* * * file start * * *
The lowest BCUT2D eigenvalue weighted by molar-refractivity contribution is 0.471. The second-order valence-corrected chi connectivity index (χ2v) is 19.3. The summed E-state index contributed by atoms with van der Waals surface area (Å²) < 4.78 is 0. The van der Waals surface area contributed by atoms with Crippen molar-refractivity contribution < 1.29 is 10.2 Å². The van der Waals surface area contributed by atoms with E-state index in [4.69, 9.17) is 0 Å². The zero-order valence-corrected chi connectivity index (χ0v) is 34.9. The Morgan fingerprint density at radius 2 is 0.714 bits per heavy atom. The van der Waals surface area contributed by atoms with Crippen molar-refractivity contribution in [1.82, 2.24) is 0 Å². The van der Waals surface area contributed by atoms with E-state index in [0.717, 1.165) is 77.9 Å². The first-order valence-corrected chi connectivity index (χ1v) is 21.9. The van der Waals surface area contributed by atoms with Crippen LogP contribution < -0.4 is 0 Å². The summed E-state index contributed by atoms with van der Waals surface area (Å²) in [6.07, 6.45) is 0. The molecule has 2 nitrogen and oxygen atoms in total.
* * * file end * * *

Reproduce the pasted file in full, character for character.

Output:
The lowest BCUT2D eigenvalue weighted by molar-refractivity contribution is 0.471. The second-order valence-corrected chi connectivity index (χ2v) is 19.3. The summed E-state index contributed by atoms with van der Waals surface area (Å²) < 4.78 is 0. The van der Waals surface area contributed by atoms with Crippen molar-refractivity contribution < 1.29 is 10.2 Å². The van der Waals surface area contributed by atoms with E-state index in [4.69, 9.17) is 0 Å². The zero-order valence-corrected chi connectivity index (χ0v) is 34.9. The Morgan fingerprint density at radius 2 is 0.714 bits per heavy atom. The van der Waals surface area contributed by atoms with Crippen molar-refractivity contribution in [1.82, 2.24) is 0 Å². The van der Waals surface area contributed by atoms with E-state index in [0.717, 1.165) is 77.9 Å². The first-order valence-corrected chi connectivity index (χ1v) is 21.9. The van der Waals surface area contributed by atoms with Crippen LogP contribution < -0.4 is 0 Å². The summed E-state index contributed by atoms with van der Waals surface area (Å²) in [6.07, 6.45) is 0. The molecule has 2 nitrogen and oxygen atoms in total.